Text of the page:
By Sarauniya G Usman
Project Manager, World Bank Funded Projects, Mr Abubakar Gwadabe, says that transparency is the best way to peaceful acquisition of lands for development and avoiding problems in land issues.
Abubakar made this known in his speech at a 1-day stakeholder‘s Discussion Panel on Issues, Concerns and Rights on Land Acquisition for Development.
The programme was organised by the Transmission Company of Nigeria (TCN) with the support of the World Bank Assisted Nigeria Electricity and Gas Improvement Project.
Abubakar said the best way to combat land acquisition challenges was if transparency and sincerity were applied not withstanding the people involved in the issue.
According to him, there should be transparent laws that guide land acquisition at all times and when everyone abides by these laws problems will not come up.
“In the sense that there are laws guiding land acquisition and land compensation; if the law is transparent it will enumerate the procedure to follow for either land donation or acquisition.
“It will also outline the enumeration of the economic crops or other economic development on the land.
” If it is stated by the law and transparently abided by all, it can go a long way in solving this problems”.
Abubakar said already existing laws that seem to be hampering development should be done away with and new ones made to accommodate prevailing situations taking into consideration peculiarities of each state.
Dr Kitan Oluwagbuyi, Social Safeguard Consultant for the World Bank on TCN said the main objective of the workshop was to address problems related to land acquisition for development by donor agencies.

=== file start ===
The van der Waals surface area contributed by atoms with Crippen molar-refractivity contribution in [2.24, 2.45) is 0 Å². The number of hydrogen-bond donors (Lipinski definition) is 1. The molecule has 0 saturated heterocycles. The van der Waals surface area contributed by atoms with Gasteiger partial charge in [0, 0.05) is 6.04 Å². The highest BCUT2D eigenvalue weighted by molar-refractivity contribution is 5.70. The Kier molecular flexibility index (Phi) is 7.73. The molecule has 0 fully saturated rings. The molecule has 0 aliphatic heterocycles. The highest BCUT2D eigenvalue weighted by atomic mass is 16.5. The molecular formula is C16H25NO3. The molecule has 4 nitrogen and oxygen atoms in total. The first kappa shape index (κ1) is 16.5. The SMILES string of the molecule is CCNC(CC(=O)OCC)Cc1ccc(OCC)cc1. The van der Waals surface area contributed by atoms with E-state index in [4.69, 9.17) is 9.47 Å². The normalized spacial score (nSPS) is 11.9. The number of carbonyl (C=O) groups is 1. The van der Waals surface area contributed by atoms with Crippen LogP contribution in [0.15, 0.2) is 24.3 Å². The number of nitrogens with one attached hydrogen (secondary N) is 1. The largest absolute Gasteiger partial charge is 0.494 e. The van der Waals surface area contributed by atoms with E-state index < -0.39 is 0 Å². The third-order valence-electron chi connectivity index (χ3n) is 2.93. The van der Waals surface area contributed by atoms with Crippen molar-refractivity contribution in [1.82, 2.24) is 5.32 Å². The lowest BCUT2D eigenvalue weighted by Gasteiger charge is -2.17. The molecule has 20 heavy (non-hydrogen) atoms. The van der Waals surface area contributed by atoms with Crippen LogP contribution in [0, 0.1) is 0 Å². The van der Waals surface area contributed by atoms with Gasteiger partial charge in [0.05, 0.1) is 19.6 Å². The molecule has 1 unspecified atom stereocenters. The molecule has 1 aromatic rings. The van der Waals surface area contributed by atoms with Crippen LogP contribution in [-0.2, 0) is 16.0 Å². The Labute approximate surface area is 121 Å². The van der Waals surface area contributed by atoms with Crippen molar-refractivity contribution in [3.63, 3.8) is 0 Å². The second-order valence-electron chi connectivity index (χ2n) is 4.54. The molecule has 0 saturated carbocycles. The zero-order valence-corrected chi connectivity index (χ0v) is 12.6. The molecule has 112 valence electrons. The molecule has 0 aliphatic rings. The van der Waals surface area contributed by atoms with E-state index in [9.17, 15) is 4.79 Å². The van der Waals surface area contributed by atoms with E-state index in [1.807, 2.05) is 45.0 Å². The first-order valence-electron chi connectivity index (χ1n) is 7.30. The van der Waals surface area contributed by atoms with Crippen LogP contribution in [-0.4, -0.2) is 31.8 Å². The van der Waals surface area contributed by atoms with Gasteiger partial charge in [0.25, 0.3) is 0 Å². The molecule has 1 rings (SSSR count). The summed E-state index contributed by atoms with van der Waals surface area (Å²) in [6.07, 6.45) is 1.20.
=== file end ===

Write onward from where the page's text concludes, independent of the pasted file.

“Most of the projects supported by donor agencies like the TCN require land, the project which is about building sub stations across the country so that they can give electricity, there is need for land.
“State governments have also provided these lands but in the course of taken possessions of these lands, there are some undercurrents of discontentment that are coming in”.
“And these undercurrent are in three areas one is on documentation of the lands, inadequate compensation for these lands and inadequate compensation is on the basis of devaluation. “The valuation methods used in some instances because the land use act only gives room in the valuation to pay for developed or improved land”.
According to her in some of the sites the devaluation was caused either out of overzealousness some land were cleared even before the TCN came to claim possession.
She said proper information and enlightenment should be embarked on by relevant agencies on the value on lands depending on its location.
“Again some areas are gray areas of administration in which there is a demarcation for or call it a zoning for lands that are in the city within an area of 10km or 5km or 15km depending on the state”.
“They have variations, those that are close to the capitals and city centres have higher money paid as compensations but people are not aware of this and people are expecting more for their sustainability”.
“The issues are not because people are not happy about the project, its because we have notice the undercurrents but for future developments we have to bring them to the front burner and discuss”.
She therefore called on the cooperation of all stakeholders in land matters to find a most profitable to address these issues to the benefit of all.